On top of her job as a secretary at Buddo Senior Secondary, Mary Caroline Nambogga is charged with the custodianship of the pocket money of students at this school.
Nambogga says that this second role is actually more difficult than her primary job. First, she is not an accountant; second, some secondary school students are sharp and tricky.
“The paperwork is quite a lot. There can be shortfalls because some students can be crafty and others may not sign when they pick the money,” she explains.
In all, handling students’ pocket money in cash is a hectic affair altogether, plus, whenever students have cash, the occurrence of theft among them is very high.
However, this nightmare has recently become a thing of the past, with the introduction of Kawu smart cards at this school.
Founded in 2021, Kawu Smart Card is an automated Digital Financial Services platform that allows parents and students to conveniently manage pocket money. A parent just deposits the student’s pocket money onto the Kawu wallet and the student uses the Kawu Smart Card to make transactions while in school.
When this service was introduced at Buddo SS early this year (2023), Nambogga was installed as the Kawu Agent in this school.
“The card has come in handy not only in sorting record-keeping challenges but also waived a big load off our shoulders of being able to give pocket money to students according to the parent’s demands. In a way, this helps a parent to set a limit for their children,” Nambogga says.
According to the KAWU co-founder, Gerald Ssebunya, this service was built in 2021 to bring control back into the hands of parents by determining how much a child can spend at a given period.
He explains that parents just need to download the mobile application from Play Store or App Store and start sending and monitoring the expenditure of their children.
The students are happy too.
Palvin John Ndawula, a Senior One student at Buddo SS says this card has not only made it easy for his parents to send money, it also keeps his money safe!
“For example, my parents would previously give me money and I keep it in my suitcase or I leave it somewhere and they steal it. With the card, my money is safe. The card also has an account number and no one else can use it besides me. This is the best card,” he says.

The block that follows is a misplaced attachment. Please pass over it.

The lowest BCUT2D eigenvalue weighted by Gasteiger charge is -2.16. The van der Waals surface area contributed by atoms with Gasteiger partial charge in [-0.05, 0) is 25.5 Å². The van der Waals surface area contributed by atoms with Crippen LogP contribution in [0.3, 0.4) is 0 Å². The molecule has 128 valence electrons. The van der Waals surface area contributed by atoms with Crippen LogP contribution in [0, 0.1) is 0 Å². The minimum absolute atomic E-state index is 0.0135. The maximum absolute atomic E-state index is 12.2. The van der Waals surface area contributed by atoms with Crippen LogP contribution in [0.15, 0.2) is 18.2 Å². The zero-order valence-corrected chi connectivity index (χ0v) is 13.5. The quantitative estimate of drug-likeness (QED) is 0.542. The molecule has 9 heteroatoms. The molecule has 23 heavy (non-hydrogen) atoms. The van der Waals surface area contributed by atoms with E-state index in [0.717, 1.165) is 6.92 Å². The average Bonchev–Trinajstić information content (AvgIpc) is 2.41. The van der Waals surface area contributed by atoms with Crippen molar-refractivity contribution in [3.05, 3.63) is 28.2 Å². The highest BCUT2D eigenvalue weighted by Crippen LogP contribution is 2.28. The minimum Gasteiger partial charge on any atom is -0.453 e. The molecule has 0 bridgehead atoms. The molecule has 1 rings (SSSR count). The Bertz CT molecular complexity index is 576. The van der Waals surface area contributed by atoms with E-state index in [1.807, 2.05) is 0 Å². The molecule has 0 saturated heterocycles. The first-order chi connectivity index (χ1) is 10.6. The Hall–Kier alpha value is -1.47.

“At my former school [in primary], we used to keep money with the school bursar and when you go to ask for it at the end of the term, some of the money would be misplaced. Your money is extremely safe with this card.”
Similarly, Salmah Nadia Nakabuye, also in Senior One at Buddo SS, is equally impressed.
“When I want more money, I don’t ring my mother but she looks at the App and sends money directly to my card. I would like to tell students to register and get the card because it is safe and convenient. When the card is lost, they can replace it and your money remains safe,’ she says.
Ssebunya notes that between 2021 and 2023, they have reached over 200 schools with 54 of them coming on board.
“We have managed to activate over 10,000 students where at least 9,000 are actively using the smart card. We also have 15,000 parents that have activated and downloaded the application,” he says.
Ssebunya explains that this service has attracted much attention because it is easy and secure.
“When activating this smart card, we take their photo, name, and parent’s phone number. Once you download and sign up using the number that the student gave us to activate their card, the App automatically links to the student’s card. A parent now has the ability to send money from their mobile money account straight to their child’s smart card. We allow them to set up a five-digit password that they use to secure their card,” he says.
The parent can monitor the child’s account through the App and be able to tell if their child needs a top-up.
Ssebunya says they plan to reach millions of students across the East African region in the next five years.
“We have a big market opportunity of over 40 million students around East Africa and in the next five years, we are looking at serving 30 percent of this size,” he says.
At Buddo SS, the cards are so far being used by Senior One and Senior Five students but the plan is to phase out cash transactions and only accept pocket money through this card for the entire school.
Not Without Challenges.
Just like any other electronic device, the card has its shortfalls. Nambogga notes that when the number of users increases, there is always a network problem.
This is common on visitation days when many people have logged into their accounts.
Since it is still new, some parents have also not understood how to use it which necessitates Nambogga to make several calls to direct them on how to deposit the money from their mobile money accounts to the cards.
40 Days 40 FinTechs.
Kawu is participant number one in the fourth season of the 40 Days 40 FinTechs initiative, season four organized by HiPipo to showcase innovations that are enabling underserved populations to join the digital economy space. This initiative is run in partnership with the Level One Project, Mojaloop Foundation, INFITX, Cyberplc Academy, Ideation Corner, and Crosslake Technologies with support generous from the Bill and Melinda Gates Foundation.
Ssebunya confesses that Kawu’s success story is mostly because of their participation in this initiative which introduced them to the FinTech community, specifically with the mentorship of HiPipo CEO Innocent Kawooya.
On his part, Kawooya says that with such impact stories as Kawu’s, the 40 Days 40 FinTechs initiative is indeed bearing fruit.
“This year we are paying keen attention to the actual impact of each featured Innovation across East Africa. For three years, we have shone a light on marvelous innovations but now we want to see how they have benefited the intended users,” Kawooya noted.